There’s even a call to action thrown in there, so that customers can “learn more” and aren’t left wondering as to what the next step will be. Under the call to action, even more value propositions are spelled out, again, making them super-easy to be noticed by buyers.
In addition, the homepage also shows site visitors a slideshow of all the products the company sells, and testimonials are right below that to build credibility with buyers. Beside that, the company offers a bunch of downloadable case studies to build even more value and make buyers feel like they should reciprocate with a purchase.
Overall, Remax Products’ homepage is far better because it is well-organized, very easy to understand and has their buyers’ user experience in mind.
c. Test it - Make absolutely sure that you have a click thru tracking code, so you can check your conversion. Your case is unique. You want to be able to determine how effective your rotating slider was. You’d be surprised at how many B2B sites actually fail to track this, even though it’s an essential part of B2B.
A click thru tracking code can be set up, but it can take several steps. A popular choice is Google’s Event Tracking, which measures site visitors’ various interactions with the elements of your B2B site. This can be anything from how many people click on your rotating sliders to how many people use your menu system.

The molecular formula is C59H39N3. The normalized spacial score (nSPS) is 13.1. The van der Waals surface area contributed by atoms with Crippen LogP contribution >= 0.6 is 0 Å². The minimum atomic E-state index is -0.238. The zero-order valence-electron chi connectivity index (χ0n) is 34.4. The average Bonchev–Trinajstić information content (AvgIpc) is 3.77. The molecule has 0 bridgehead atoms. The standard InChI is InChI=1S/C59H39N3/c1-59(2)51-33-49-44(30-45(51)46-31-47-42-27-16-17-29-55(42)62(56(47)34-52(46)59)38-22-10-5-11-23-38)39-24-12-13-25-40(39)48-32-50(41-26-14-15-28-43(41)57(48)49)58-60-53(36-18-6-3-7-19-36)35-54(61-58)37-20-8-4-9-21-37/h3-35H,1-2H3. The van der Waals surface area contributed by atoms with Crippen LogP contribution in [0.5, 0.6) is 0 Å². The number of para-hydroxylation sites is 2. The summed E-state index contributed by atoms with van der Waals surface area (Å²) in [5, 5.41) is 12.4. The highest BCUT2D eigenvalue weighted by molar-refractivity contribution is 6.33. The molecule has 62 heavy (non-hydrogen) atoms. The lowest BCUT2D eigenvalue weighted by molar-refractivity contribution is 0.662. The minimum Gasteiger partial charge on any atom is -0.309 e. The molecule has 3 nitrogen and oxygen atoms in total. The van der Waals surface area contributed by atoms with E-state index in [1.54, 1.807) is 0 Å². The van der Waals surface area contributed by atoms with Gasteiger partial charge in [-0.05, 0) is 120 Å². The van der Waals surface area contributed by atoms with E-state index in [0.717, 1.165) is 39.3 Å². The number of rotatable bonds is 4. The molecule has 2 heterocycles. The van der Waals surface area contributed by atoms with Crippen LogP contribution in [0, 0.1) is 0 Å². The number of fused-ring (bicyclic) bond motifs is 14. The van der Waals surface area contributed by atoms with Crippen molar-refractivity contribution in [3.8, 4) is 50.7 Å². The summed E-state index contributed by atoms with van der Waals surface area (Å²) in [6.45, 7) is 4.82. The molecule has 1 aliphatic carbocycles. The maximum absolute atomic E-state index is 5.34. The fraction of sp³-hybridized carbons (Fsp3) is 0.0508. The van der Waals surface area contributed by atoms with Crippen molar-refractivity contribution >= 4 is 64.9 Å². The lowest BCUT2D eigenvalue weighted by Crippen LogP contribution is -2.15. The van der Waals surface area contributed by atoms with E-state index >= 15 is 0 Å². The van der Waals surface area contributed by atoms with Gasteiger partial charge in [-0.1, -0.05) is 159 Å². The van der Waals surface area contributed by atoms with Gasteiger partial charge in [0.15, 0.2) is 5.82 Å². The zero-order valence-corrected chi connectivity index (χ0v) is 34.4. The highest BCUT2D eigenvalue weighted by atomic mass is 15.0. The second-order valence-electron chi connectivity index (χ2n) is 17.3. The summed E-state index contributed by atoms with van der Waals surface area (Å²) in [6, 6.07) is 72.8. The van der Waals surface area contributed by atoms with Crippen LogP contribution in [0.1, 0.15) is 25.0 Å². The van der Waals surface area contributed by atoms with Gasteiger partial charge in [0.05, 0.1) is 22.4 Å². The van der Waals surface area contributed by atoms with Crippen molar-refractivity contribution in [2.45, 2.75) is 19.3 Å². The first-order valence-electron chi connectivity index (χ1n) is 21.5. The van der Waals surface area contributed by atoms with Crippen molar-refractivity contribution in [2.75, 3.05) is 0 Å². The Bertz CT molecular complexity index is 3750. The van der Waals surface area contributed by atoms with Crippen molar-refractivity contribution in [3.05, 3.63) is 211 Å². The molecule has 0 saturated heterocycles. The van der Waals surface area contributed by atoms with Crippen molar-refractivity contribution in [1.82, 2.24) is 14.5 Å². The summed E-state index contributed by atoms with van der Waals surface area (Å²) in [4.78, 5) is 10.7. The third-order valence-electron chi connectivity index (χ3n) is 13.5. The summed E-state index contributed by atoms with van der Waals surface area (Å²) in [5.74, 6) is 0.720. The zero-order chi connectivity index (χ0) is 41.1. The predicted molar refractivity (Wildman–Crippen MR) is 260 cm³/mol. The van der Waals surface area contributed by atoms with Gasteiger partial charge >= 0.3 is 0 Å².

An even better approach is to A/B test the page, so that you have one version with the slider and one version with a clear value proposition and call to action instead. You can see for yourself the dramatic difference there is.
Rotating sliders occupy probably the most important area of your website: your homepage, above the fold. This area has a huge role on your website:
- Cause a good first impression
- Tell your buyers what the site is about
- Tell your buyers what’s in it for them and why they should stay on your site
A rotating slider can cause more harm than good.
These banners are being placed on the homepages of B2B lead gen sites that have very complex products or services. To add to the problem in a homepage, there are other elements competing for attention: Main navigation, other calls to action and copy.
Since senior executives evaluate the homepage the most of any other pages, there is likely a plethora of other irrelevant stuff in there: latest tweets, latest blog posts, big Facebook-like buttons, etc.
The result? Most homepages say nothing useful to anyone, even qualified buyers of that product or service. So don’t add to your problems by including automatic carousels, sliding banners or rotating sliders on your homepage. You have enough on the homepage that could potentially go wrong.
What’s your experience with sliding banners? Have you found any applications in which they actually make good sense?